Reformed Churchmen

We are Confessional Calvinists and a Prayer Book Church-people. In 2012, we remembered the 350th anniversary of the 1662 Book of Common Prayer; also, we remembered the 450th anniversary of John Jewel's sober, scholarly, and Reformed "An Apology of the Church of England." In 2013, we remembered the publication of the "Heidelberg Catechism" and the influence of Reformed theologians in England, including Heinrich Bullinger's Decades. For 2014: Tyndale's NT translation. For 2015, John Roger, Rowland Taylor and Bishop John Hooper's martyrdom, burned at the stakes. Books of the month. December 2014: Alan Jacob's "Book of Common Prayer" at: January 2015: A.F. Pollard's "Thomas Cranmer and the English Reformation: 1489-1556" at: February 2015: Jaspar Ridley's "Thomas Cranmer" at:

Sunday, November 16, 2014

16 November 1200 A.D. King John was a Pallbearer for St. Hugh of Lincoln

16 November 1200 A.D.  King John was a Pallbearer for St. Hugh of Lincoln

Graves, Dan. “King John was Pallbearer for Saint Hugh.”  Apr 2007.  Accessed 10 Jun 2014.    

Many a child's life has plunged into change with the death of a parent. The change that befell Hugh of Avalon was out of the ordinary. His mother died when he was a little boy. She had been the sunshine not only his life but of his father's. Grief-stricken, Hugh's father abandoned his castle and entered a monastery, taking eight-year-old Hugh with him. "I will have him taught to carry on warfare for God before he learns to live for the world," he said.

The love and attachment between father and son was deep. When Hugh's father became too old to care for himself, Hugh was his devoted helper. After his father's death, he joined the Carthusians of Great Chartreuse, living in a mountain cave in strict silence on one loaf of bread a week and wearing a hair shirt. He made friends of wild birds and scampering squirrels.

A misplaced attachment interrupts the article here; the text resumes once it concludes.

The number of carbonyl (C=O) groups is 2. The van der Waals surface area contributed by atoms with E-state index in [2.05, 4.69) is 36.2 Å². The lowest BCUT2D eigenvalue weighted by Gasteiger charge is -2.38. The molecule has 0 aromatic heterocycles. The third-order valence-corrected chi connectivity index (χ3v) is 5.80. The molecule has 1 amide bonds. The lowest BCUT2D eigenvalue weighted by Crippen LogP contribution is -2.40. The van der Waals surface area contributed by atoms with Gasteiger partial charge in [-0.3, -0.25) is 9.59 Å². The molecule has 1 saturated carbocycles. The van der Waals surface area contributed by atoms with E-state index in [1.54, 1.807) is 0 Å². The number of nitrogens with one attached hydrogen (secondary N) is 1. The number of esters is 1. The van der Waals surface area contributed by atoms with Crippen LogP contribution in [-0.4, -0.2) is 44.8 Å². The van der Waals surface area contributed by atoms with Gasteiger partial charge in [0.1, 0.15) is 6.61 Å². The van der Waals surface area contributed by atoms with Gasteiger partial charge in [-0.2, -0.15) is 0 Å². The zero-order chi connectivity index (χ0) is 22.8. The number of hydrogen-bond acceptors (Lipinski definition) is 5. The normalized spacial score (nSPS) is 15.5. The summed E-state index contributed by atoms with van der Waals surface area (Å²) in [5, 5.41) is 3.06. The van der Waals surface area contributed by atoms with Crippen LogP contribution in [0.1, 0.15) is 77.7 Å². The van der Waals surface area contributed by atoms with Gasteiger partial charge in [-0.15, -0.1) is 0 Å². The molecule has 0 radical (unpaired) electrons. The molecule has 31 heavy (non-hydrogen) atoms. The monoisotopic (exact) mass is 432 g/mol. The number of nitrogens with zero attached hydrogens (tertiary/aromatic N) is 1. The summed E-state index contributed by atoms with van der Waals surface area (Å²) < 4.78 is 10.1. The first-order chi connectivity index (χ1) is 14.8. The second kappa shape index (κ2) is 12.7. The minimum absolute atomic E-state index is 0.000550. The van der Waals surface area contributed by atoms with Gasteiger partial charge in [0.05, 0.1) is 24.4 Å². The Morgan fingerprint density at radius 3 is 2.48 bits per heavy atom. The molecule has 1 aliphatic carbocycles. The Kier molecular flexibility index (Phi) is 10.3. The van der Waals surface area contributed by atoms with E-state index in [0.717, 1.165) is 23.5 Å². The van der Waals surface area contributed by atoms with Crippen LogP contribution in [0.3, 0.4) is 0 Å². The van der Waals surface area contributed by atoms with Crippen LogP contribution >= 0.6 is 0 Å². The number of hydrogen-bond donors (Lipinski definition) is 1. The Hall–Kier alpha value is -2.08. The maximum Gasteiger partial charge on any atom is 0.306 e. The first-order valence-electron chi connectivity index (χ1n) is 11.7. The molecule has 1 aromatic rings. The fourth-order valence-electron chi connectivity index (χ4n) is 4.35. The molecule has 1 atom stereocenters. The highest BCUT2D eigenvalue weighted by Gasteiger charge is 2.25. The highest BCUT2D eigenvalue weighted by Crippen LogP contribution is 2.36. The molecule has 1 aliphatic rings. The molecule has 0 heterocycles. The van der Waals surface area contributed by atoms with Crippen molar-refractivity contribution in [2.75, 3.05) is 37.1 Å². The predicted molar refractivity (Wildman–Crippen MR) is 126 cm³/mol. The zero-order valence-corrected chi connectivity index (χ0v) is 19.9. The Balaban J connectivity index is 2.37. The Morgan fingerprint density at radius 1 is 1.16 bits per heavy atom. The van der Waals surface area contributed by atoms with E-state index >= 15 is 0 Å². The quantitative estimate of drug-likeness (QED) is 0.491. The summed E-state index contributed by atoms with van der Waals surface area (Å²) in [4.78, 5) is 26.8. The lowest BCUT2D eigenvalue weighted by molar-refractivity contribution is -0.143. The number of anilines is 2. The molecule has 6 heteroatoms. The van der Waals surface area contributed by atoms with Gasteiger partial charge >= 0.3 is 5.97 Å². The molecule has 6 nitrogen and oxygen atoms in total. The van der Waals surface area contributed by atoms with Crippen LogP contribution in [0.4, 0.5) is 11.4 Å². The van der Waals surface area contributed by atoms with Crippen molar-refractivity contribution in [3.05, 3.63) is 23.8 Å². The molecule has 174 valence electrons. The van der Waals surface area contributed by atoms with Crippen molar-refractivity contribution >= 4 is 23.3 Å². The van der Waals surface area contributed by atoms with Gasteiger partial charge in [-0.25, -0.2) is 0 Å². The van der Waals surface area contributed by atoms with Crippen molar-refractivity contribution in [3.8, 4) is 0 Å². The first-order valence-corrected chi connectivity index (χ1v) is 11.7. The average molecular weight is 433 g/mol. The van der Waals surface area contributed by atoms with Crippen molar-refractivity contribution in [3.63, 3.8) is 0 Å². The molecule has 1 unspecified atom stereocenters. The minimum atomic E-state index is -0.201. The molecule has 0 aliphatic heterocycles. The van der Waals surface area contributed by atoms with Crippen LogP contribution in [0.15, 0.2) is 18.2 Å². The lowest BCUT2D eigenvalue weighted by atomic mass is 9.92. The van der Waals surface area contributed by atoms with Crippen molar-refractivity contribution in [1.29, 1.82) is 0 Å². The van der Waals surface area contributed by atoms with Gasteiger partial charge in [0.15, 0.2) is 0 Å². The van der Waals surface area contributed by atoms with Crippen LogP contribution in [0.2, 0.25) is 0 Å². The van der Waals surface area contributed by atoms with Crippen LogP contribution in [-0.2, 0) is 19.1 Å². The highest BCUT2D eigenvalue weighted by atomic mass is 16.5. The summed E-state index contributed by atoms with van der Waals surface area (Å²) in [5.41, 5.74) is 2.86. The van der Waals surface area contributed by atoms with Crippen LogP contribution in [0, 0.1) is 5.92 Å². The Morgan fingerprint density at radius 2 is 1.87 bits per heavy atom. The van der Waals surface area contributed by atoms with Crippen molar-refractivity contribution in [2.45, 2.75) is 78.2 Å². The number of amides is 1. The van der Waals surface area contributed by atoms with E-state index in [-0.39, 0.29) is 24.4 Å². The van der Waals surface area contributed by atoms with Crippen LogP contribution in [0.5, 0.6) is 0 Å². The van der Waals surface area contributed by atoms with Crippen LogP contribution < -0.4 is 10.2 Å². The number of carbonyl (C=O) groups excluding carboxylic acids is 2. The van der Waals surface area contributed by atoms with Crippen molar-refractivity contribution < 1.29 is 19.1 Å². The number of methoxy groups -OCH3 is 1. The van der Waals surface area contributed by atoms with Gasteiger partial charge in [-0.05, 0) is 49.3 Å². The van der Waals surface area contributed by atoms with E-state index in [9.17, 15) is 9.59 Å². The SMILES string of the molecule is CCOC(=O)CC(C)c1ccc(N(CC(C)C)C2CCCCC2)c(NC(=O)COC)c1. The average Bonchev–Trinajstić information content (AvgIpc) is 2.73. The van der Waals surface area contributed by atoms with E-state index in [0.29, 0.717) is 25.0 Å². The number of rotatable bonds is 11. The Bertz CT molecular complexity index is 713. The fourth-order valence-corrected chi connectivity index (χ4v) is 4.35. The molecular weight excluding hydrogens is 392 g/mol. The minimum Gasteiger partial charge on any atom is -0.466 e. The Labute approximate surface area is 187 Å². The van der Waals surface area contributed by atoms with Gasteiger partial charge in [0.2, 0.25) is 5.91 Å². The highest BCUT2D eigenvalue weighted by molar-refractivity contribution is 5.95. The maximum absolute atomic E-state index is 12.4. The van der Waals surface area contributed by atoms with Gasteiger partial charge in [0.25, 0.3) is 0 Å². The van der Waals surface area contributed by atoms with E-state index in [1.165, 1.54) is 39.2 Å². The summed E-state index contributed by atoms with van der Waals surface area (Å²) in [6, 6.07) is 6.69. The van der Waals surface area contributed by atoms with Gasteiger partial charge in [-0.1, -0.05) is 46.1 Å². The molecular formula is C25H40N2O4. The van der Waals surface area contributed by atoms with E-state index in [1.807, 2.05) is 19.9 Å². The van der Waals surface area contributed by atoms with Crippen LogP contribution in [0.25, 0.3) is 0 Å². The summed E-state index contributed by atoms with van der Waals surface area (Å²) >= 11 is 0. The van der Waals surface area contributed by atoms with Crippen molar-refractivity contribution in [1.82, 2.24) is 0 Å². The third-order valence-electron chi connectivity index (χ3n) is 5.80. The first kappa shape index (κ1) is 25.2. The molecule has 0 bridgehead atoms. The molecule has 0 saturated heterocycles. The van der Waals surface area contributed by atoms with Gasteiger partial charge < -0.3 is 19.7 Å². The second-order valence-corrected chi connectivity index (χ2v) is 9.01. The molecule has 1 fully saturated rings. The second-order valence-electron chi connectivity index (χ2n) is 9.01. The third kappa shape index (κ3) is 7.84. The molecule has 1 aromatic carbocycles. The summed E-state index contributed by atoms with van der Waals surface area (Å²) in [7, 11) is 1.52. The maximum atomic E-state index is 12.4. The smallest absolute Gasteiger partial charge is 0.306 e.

In England, meanwhile, King Henry II had spoken words in his wrath and four of his knights assassinated Archbishop Thomas Becket at his altar. Henry soon rued his rash complaint, and swore to build three abbeys in England as penance. He confiscated peasant land at Witham in Gloucester for one of these houses. But the abbey would not prosper. The king asked Great Chartreuse for an able man to head Witham. The prior sent his best man: Hugh of Avalon.

Hugh discovered Witham had not been paid for. Holding Christ's example before his eyes, he informed the king that he would not occupy the site until the poor had been paid to "the last penny." King Henry paid.

Firm and fair, Hugh became the king's trusted advisor. "I do not despair of you," he told the king. When Henry's ship nearly foundered in a storm, the king swore that "If only my Carthusian Hugh were awake and at prayer, God would not forget me."

Henry made Hugh Bishop of Lincoln. Hugh dressed as simply as he had as a monk. Very out of place he looked among the splendid churchmen who appeared for his installation. The see had long been neglected but Hugh repaired the damage. He won the love of the poor, of children, and of lepers. He even excommunicated the king's own forester who had oppressed the poor. At first Henry was angry, but in the end saw justice and had the man flogged.

Lincoln cathedral had been damaged in an earthquake the year before Hugh became bishop. Hugh founded the present building, and worked on it with his own hands.

Hugh tussled with Richard Lionheart, refusing to raise money for his wars. Unable to move the determined monk, Richard said, "If all bishops were like my lord of Lincoln, not a prince among us could raise his head against them." King John, the third of the brothers, never shrank before Hugh. However, John considered it an honor to carry Hugh's coffin after Hugh died on this day November 16, 1200.


1.      Butler, R. Urban. "St. Hugh of Lincoln." The Catholic Encyclopedia. New York: Robert Appleton, 1914.

2.      "Hugh, St." The Oxford Dictionary of the Christian Church. Edited by F. L. Cross and E. A. Livingstone. Oxford, 1997.

3.      Jameson, Anna. Legends of the Monastic Orders. London: Longman, Green and Co., 1872. Source of the image.

4.      Various internet articles.

Last updated April, 2007.

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